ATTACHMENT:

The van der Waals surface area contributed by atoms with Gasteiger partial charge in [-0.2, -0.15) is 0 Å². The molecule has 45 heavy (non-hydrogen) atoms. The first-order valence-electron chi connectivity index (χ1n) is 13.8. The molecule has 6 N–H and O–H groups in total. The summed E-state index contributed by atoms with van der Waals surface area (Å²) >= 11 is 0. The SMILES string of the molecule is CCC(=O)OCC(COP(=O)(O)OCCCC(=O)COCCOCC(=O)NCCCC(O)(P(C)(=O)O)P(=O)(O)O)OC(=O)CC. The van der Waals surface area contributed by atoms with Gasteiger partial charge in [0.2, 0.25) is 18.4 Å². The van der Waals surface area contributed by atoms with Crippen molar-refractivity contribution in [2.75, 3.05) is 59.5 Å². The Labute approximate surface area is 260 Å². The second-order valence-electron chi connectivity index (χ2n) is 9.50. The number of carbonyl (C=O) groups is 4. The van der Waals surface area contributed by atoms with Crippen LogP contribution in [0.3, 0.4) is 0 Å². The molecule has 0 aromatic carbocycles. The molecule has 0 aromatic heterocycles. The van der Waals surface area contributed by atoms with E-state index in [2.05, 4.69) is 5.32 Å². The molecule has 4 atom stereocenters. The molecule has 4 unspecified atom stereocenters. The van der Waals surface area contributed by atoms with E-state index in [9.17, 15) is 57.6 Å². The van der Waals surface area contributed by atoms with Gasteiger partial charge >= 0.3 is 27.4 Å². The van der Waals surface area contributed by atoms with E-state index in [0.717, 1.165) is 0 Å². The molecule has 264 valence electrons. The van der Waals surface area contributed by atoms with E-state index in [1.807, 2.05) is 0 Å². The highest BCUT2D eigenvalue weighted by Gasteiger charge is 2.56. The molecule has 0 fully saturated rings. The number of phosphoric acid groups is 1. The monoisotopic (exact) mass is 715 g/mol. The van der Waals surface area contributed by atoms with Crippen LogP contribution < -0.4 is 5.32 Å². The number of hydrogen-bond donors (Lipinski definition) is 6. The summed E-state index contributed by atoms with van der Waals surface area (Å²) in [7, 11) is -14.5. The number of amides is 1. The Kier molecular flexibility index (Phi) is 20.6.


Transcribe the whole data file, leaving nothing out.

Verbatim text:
The van der Waals surface area contributed by atoms with Gasteiger partial charge in [-0.2, -0.15) is 0 Å². The molecule has 45 heavy (non-hydrogen) atoms. The first-order valence-electron chi connectivity index (χ1n) is 13.8. The molecule has 6 N–H and O–H groups in total. The summed E-state index contributed by atoms with van der Waals surface area (Å²) >= 11 is 0. The SMILES string of the molecule is CCC(=O)OCC(COP(=O)(O)OCCCC(=O)COCCOCC(=O)NCCCC(O)(P(C)(=O)O)P(=O)(O)O)OC(=O)CC. The van der Waals surface area contributed by atoms with Gasteiger partial charge in [0.2, 0.25) is 18.4 Å². The van der Waals surface area contributed by atoms with Crippen molar-refractivity contribution in [2.75, 3.05) is 59.5 Å². The Labute approximate surface area is 260 Å². The second-order valence-electron chi connectivity index (χ2n) is 9.50. The number of carbonyl (C=O) groups is 4. The van der Waals surface area contributed by atoms with Crippen LogP contribution in [0.3, 0.4) is 0 Å². The molecule has 0 aromatic carbocycles. The molecule has 0 aromatic heterocycles. The van der Waals surface area contributed by atoms with E-state index in [2.05, 4.69) is 5.32 Å². The molecule has 4 atom stereocenters. The molecule has 4 unspecified atom stereocenters. The van der Waals surface area contributed by atoms with E-state index in [9.17, 15) is 57.6 Å². The van der Waals surface area contributed by atoms with Gasteiger partial charge >= 0.3 is 27.4 Å². The van der Waals surface area contributed by atoms with E-state index in [0.717, 1.165) is 0 Å². The molecule has 264 valence electrons. The van der Waals surface area contributed by atoms with E-state index in [1.807, 2.05) is 0 Å². The highest BCUT2D eigenvalue weighted by Gasteiger charge is 2.56. The molecule has 0 fully saturated rings. The number of phosphoric acid groups is 1. The monoisotopic (exact) mass is 715 g/mol. The van der Waals surface area contributed by atoms with Crippen LogP contribution < -0.4 is 5.32 Å². The number of hydrogen-bond donors (Lipinski definition) is 6. The summed E-state index contributed by atoms with van der Waals surface area (Å²) in [7, 11) is -14.5. The number of amides is 1. The Kier molecular flexibility index (Phi) is 20.6.